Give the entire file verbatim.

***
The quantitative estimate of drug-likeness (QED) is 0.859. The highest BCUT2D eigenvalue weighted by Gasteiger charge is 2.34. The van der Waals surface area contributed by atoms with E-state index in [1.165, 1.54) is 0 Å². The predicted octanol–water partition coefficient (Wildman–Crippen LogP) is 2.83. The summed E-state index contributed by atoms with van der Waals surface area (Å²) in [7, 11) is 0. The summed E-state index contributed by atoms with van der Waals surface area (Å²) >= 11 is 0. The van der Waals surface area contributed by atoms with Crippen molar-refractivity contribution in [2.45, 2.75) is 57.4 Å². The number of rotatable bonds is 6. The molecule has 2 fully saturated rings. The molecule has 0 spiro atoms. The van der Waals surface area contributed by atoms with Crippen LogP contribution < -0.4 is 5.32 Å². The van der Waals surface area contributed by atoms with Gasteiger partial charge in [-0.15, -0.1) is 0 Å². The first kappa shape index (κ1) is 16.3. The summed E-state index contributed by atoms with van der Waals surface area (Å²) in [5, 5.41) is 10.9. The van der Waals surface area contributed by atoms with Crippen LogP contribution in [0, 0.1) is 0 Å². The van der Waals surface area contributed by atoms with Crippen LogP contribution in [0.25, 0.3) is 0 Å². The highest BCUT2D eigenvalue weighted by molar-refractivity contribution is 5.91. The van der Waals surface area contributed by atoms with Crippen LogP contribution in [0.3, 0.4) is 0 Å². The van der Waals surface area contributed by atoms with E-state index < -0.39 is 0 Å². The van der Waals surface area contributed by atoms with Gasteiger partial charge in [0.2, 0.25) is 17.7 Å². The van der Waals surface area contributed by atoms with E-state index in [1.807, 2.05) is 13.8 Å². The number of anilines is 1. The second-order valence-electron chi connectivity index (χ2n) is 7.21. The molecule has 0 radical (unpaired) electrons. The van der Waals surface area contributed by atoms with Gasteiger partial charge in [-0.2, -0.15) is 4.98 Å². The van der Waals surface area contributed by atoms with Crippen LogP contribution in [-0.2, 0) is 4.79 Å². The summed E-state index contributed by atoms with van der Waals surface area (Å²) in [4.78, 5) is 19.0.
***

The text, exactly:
The quantitative estimate of drug-likeness (QED) is 0.859. The highest BCUT2D eigenvalue weighted by Gasteiger charge is 2.34. The van der Waals surface area contributed by atoms with E-state index in [1.165, 1.54) is 0 Å². The predicted octanol–water partition coefficient (Wildman–Crippen LogP) is 2.83. The summed E-state index contributed by atoms with van der Waals surface area (Å²) in [7, 11) is 0. The summed E-state index contributed by atoms with van der Waals surface area (Å²) >= 11 is 0. The van der Waals surface area contributed by atoms with Crippen molar-refractivity contribution in [2.45, 2.75) is 57.4 Å². The number of rotatable bonds is 6. The molecule has 2 fully saturated rings. The molecule has 0 spiro atoms. The van der Waals surface area contributed by atoms with Crippen LogP contribution < -0.4 is 5.32 Å². The van der Waals surface area contributed by atoms with Gasteiger partial charge in [-0.15, -0.1) is 0 Å². The first kappa shape index (κ1) is 16.3. The summed E-state index contributed by atoms with van der Waals surface area (Å²) in [5, 5.41) is 10.9. The van der Waals surface area contributed by atoms with Crippen LogP contribution in [0, 0.1) is 0 Å². The van der Waals surface area contributed by atoms with Crippen LogP contribution in [0.25, 0.3) is 0 Å². The highest BCUT2D eigenvalue weighted by molar-refractivity contribution is 5.91. The van der Waals surface area contributed by atoms with Crippen LogP contribution in [0.3, 0.4) is 0 Å². The van der Waals surface area contributed by atoms with E-state index < -0.39 is 0 Å². The van der Waals surface area contributed by atoms with Gasteiger partial charge in [0.2, 0.25) is 17.7 Å². The van der Waals surface area contributed by atoms with E-state index in [1.807, 2.05) is 13.8 Å². The number of anilines is 1. The second-order valence-electron chi connectivity index (χ2n) is 7.21. The molecule has 0 radical (unpaired) electrons. The van der Waals surface area contributed by atoms with Gasteiger partial charge in [-0.2, -0.15) is 4.98 Å². The van der Waals surface area contributed by atoms with Crippen LogP contribution in [-0.2, 0) is 4.79 Å². The summed E-state index contributed by atoms with van der Waals surface area (Å²) in [4.78, 5) is 19.0.